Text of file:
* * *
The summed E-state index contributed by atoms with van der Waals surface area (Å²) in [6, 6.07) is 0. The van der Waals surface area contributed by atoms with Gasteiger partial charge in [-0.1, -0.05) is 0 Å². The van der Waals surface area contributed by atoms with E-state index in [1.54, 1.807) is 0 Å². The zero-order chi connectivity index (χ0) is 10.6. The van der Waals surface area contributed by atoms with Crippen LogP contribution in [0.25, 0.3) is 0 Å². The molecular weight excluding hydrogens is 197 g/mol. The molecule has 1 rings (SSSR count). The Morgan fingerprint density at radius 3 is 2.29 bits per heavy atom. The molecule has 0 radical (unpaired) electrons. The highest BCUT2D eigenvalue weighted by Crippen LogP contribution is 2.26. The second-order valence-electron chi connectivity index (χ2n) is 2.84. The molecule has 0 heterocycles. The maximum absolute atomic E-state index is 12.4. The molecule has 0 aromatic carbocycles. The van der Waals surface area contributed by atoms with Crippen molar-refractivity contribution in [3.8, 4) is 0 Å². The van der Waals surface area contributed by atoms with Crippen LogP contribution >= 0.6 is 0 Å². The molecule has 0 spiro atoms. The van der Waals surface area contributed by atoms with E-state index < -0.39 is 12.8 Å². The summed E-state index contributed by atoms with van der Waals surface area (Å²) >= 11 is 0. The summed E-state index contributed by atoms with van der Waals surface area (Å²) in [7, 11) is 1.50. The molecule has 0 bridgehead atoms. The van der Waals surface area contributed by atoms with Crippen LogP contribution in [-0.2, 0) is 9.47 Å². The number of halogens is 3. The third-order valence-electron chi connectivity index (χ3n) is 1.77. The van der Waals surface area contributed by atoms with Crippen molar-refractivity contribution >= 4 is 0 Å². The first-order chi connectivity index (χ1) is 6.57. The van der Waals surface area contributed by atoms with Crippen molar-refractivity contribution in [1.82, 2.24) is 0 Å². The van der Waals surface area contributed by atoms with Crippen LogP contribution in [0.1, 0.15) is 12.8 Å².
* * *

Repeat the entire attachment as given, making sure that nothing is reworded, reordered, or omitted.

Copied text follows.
The summed E-state index contributed by atoms with van der Waals surface area (Å²) in [6, 6.07) is 0. The van der Waals surface area contributed by atoms with Gasteiger partial charge in [-0.1, -0.05) is 0 Å². The van der Waals surface area contributed by atoms with E-state index in [1.54, 1.807) is 0 Å². The zero-order chi connectivity index (χ0) is 10.6. The van der Waals surface area contributed by atoms with Crippen LogP contribution in [0.25, 0.3) is 0 Å². The molecular weight excluding hydrogens is 197 g/mol. The molecule has 1 rings (SSSR count). The Morgan fingerprint density at radius 3 is 2.29 bits per heavy atom. The molecule has 0 radical (unpaired) electrons. The highest BCUT2D eigenvalue weighted by Crippen LogP contribution is 2.26. The second-order valence-electron chi connectivity index (χ2n) is 2.84. The molecule has 0 heterocycles. The maximum absolute atomic E-state index is 12.4. The molecule has 0 aromatic carbocycles. The van der Waals surface area contributed by atoms with Crippen molar-refractivity contribution in [3.8, 4) is 0 Å². The van der Waals surface area contributed by atoms with Crippen LogP contribution >= 0.6 is 0 Å². The molecule has 0 spiro atoms. The van der Waals surface area contributed by atoms with E-state index < -0.39 is 12.8 Å². The summed E-state index contributed by atoms with van der Waals surface area (Å²) >= 11 is 0. The summed E-state index contributed by atoms with van der Waals surface area (Å²) in [7, 11) is 1.50. The molecule has 0 bridgehead atoms. The van der Waals surface area contributed by atoms with Crippen LogP contribution in [-0.2, 0) is 9.47 Å². The number of halogens is 3. The third-order valence-electron chi connectivity index (χ3n) is 1.77. The van der Waals surface area contributed by atoms with Crippen molar-refractivity contribution >= 4 is 0 Å². The first-order chi connectivity index (χ1) is 6.57. The van der Waals surface area contributed by atoms with Crippen molar-refractivity contribution in [1.82, 2.24) is 0 Å². The van der Waals surface area contributed by atoms with Crippen LogP contribution in [0.1, 0.15) is 12.8 Å².